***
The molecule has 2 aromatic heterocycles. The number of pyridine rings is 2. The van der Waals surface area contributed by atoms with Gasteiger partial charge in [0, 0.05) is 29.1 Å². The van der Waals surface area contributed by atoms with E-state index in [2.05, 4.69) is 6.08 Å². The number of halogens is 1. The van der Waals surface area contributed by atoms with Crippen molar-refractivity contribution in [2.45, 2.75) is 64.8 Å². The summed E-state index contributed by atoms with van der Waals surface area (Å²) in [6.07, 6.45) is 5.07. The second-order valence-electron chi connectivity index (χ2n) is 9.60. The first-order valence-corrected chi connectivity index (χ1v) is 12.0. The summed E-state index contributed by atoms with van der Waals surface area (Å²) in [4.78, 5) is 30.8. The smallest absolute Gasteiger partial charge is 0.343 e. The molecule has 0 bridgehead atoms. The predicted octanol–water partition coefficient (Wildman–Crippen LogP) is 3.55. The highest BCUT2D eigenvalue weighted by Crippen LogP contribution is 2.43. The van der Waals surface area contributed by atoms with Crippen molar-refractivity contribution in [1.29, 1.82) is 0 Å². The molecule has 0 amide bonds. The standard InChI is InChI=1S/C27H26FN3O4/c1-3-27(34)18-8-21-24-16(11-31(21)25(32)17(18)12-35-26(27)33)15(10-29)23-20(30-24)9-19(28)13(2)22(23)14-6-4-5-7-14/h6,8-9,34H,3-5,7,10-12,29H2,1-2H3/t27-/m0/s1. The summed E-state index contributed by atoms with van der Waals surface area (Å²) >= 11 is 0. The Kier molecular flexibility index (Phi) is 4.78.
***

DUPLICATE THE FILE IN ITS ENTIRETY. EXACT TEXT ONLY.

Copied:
The molecule has 2 aromatic heterocycles. The number of pyridine rings is 2. The van der Waals surface area contributed by atoms with Gasteiger partial charge in [0, 0.05) is 29.1 Å². The van der Waals surface area contributed by atoms with E-state index in [2.05, 4.69) is 6.08 Å². The number of halogens is 1. The van der Waals surface area contributed by atoms with Crippen molar-refractivity contribution in [2.45, 2.75) is 64.8 Å². The summed E-state index contributed by atoms with van der Waals surface area (Å²) in [6.07, 6.45) is 5.07. The second-order valence-electron chi connectivity index (χ2n) is 9.60. The first-order valence-corrected chi connectivity index (χ1v) is 12.0. The summed E-state index contributed by atoms with van der Waals surface area (Å²) in [4.78, 5) is 30.8. The smallest absolute Gasteiger partial charge is 0.343 e. The molecule has 0 bridgehead atoms. The predicted octanol–water partition coefficient (Wildman–Crippen LogP) is 3.55. The highest BCUT2D eigenvalue weighted by Crippen LogP contribution is 2.43. The van der Waals surface area contributed by atoms with Crippen molar-refractivity contribution in [1.29, 1.82) is 0 Å². The molecule has 0 amide bonds. The standard InChI is InChI=1S/C27H26FN3O4/c1-3-27(34)18-8-21-24-16(11-31(21)25(32)17(18)12-35-26(27)33)15(10-29)23-20(30-24)9-19(28)13(2)22(23)14-6-4-5-7-14/h6,8-9,34H,3-5,7,10-12,29H2,1-2H3/t27-/m0/s1. The summed E-state index contributed by atoms with van der Waals surface area (Å²) >= 11 is 0. The Kier molecular flexibility index (Phi) is 4.78.